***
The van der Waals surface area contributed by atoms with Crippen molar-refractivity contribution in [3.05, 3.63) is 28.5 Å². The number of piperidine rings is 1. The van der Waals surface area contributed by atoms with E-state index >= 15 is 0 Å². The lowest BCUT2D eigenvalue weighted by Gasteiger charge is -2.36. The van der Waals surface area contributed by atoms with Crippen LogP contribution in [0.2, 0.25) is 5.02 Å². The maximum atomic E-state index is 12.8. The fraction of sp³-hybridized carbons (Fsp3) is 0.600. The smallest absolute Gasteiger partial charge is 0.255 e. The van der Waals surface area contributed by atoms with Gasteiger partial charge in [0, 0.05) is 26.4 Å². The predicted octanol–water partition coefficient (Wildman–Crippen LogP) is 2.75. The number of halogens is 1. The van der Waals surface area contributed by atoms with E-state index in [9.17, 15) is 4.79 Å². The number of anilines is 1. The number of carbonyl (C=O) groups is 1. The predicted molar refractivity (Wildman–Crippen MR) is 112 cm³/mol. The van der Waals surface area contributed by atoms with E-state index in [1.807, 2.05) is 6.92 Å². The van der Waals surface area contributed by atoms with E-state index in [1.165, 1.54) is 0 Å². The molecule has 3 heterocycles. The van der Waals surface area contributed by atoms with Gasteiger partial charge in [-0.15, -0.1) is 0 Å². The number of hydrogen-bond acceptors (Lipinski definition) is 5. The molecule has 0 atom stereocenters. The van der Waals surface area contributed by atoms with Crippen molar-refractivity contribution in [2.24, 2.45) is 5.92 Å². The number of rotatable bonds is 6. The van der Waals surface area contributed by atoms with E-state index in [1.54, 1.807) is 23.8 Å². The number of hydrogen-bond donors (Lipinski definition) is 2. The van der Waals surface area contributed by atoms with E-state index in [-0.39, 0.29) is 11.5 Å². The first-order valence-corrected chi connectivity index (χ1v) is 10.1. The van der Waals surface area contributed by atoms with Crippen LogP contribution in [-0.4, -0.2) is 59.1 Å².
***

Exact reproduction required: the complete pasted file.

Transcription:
The van der Waals surface area contributed by atoms with Crippen molar-refractivity contribution in [3.05, 3.63) is 28.5 Å². The number of piperidine rings is 1. The van der Waals surface area contributed by atoms with E-state index >= 15 is 0 Å². The lowest BCUT2D eigenvalue weighted by Gasteiger charge is -2.36. The van der Waals surface area contributed by atoms with Crippen LogP contribution in [0.2, 0.25) is 5.02 Å². The maximum atomic E-state index is 12.8. The fraction of sp³-hybridized carbons (Fsp3) is 0.600. The smallest absolute Gasteiger partial charge is 0.255 e. The van der Waals surface area contributed by atoms with Gasteiger partial charge in [0, 0.05) is 26.4 Å². The predicted octanol–water partition coefficient (Wildman–Crippen LogP) is 2.75. The number of halogens is 1. The van der Waals surface area contributed by atoms with E-state index in [9.17, 15) is 4.79 Å². The number of anilines is 1. The number of carbonyl (C=O) groups is 1. The predicted molar refractivity (Wildman–Crippen MR) is 112 cm³/mol. The van der Waals surface area contributed by atoms with E-state index in [1.807, 2.05) is 6.92 Å². The van der Waals surface area contributed by atoms with E-state index in [1.165, 1.54) is 0 Å². The molecule has 3 heterocycles. The van der Waals surface area contributed by atoms with Gasteiger partial charge in [-0.15, -0.1) is 0 Å². The number of hydrogen-bond acceptors (Lipinski definition) is 5. The molecule has 0 atom stereocenters. The van der Waals surface area contributed by atoms with Crippen molar-refractivity contribution in [2.24, 2.45) is 5.92 Å². The number of rotatable bonds is 6. The van der Waals surface area contributed by atoms with E-state index in [1.54, 1.807) is 23.8 Å². The number of hydrogen-bond donors (Lipinski definition) is 2. The van der Waals surface area contributed by atoms with E-state index in [-0.39, 0.29) is 11.5 Å². The first-order valence-corrected chi connectivity index (χ1v) is 10.1. The van der Waals surface area contributed by atoms with Crippen LogP contribution in [-0.4, -0.2) is 59.1 Å².